Neuroprotective Effects of the Methanol Extract of Kimchi, a Korean Fermented Vegetable Food, Mediated Via Suppression of Endoplasmic Reticulum Stress and Caspase Cascade Pathways in High-Cholesterol Diet-Fed Mice.
J Med Food. 2018 May ;21(5):489-495. Epub 2018 Feb 23. PMID: 29474123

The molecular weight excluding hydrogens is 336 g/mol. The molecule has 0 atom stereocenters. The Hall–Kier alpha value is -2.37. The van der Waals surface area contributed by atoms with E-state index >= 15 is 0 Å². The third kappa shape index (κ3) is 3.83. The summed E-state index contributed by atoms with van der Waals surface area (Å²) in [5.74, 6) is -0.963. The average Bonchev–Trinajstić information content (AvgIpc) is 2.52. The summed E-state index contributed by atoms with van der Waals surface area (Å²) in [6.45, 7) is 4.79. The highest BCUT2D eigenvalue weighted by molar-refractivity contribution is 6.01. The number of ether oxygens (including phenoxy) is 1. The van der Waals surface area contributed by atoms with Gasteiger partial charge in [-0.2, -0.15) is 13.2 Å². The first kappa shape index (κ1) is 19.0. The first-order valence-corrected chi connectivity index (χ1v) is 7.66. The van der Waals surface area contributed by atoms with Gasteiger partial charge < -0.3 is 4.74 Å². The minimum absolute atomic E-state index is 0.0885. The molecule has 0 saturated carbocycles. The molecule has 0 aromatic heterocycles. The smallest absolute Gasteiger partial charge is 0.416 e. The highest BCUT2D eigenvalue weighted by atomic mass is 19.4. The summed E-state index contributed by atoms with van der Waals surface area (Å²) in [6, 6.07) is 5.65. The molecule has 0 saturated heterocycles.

Endoplasmic reticulum (ER) stress-related unfolded peptide accumulation is closely associated with the development of neurodegenerative diseases known as protein misfolding disorders. The antioxidative properties of kimchi, a traditional Korean fermented vegetable dish, have been well established. In this study, the neuroprotective effects of the kimchi methanol extract (KME) were examined in high-cholesterol diet (HCD)-fed mice. The animals were fed a HCD, with oral administration of either KME (KME group, 200 mg·kg bw·day, n = 10) or distilled water (Control group, n = 10) for 8 weeks. Compared with the levels in the control group, the reactive oxygen species, peroxynitrite, and lipid peroxidation levels in the brain were significantly decreased in the KME group (P < .05), whereas the glutathione level was increased (P < .05). In addition, the ER stress biomarkers, phospho-eukaryotic initiation factor 2 subunit α, glucose-regulated protein 78, X-box binding protein 1, inositol-requiring enzyme 1, and C/EBP homologous protein and the nuclear factor-kappaB-mediated inflammation were significantly reduced in the KME group (P < .05). In contrast, the expression levels of antioxidative enzymes regulated by nuclear factor erythroid 2-related factor-2 were elevated (P < .05). The amyloid-beta expression levels of the KME group were lower than that of the control group (P < .05). Moreover, the expression levels of Bcl-2-associated X, and caspases-3 and -9 were downregulated, with a concomitant upregulation of B cell lymphoma 2 (P < .05). Accordingly, KME provide neuronal cell protection via suppressing ER stress and caspase cascade signaling.